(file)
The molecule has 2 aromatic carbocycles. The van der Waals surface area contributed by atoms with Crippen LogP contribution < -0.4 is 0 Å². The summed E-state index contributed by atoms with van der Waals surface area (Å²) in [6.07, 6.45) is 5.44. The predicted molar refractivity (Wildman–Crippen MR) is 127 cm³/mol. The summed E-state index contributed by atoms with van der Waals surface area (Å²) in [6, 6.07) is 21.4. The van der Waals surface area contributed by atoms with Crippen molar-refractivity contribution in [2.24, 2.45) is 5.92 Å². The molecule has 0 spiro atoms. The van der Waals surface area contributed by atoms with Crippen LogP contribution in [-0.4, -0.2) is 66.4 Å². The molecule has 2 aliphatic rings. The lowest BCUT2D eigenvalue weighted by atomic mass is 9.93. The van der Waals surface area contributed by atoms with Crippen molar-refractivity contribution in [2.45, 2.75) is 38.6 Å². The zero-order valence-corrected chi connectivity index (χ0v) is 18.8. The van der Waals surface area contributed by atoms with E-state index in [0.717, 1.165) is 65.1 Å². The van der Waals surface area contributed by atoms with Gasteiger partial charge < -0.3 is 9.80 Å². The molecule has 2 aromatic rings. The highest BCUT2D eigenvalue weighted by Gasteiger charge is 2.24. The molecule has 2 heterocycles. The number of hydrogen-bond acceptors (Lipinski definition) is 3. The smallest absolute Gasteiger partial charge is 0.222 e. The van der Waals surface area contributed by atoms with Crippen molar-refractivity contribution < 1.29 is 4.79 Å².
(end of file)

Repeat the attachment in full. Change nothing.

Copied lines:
The molecule has 2 aromatic carbocycles. The van der Waals surface area contributed by atoms with Crippen LogP contribution < -0.4 is 0 Å². The summed E-state index contributed by atoms with van der Waals surface area (Å²) in [6.07, 6.45) is 5.44. The predicted molar refractivity (Wildman–Crippen MR) is 127 cm³/mol. The summed E-state index contributed by atoms with van der Waals surface area (Å²) in [6, 6.07) is 21.4. The van der Waals surface area contributed by atoms with Crippen molar-refractivity contribution in [2.24, 2.45) is 5.92 Å². The molecule has 0 spiro atoms. The van der Waals surface area contributed by atoms with Crippen LogP contribution in [-0.4, -0.2) is 66.4 Å². The molecule has 2 aliphatic rings. The lowest BCUT2D eigenvalue weighted by atomic mass is 9.93. The van der Waals surface area contributed by atoms with Crippen molar-refractivity contribution in [2.45, 2.75) is 38.6 Å². The zero-order valence-corrected chi connectivity index (χ0v) is 18.8. The van der Waals surface area contributed by atoms with E-state index in [0.717, 1.165) is 65.1 Å². The van der Waals surface area contributed by atoms with Gasteiger partial charge < -0.3 is 9.80 Å². The molecule has 2 aromatic rings. The highest BCUT2D eigenvalue weighted by Gasteiger charge is 2.24. The molecule has 2 heterocycles. The number of hydrogen-bond acceptors (Lipinski definition) is 3. The smallest absolute Gasteiger partial charge is 0.222 e. The van der Waals surface area contributed by atoms with Crippen molar-refractivity contribution < 1.29 is 4.79 Å².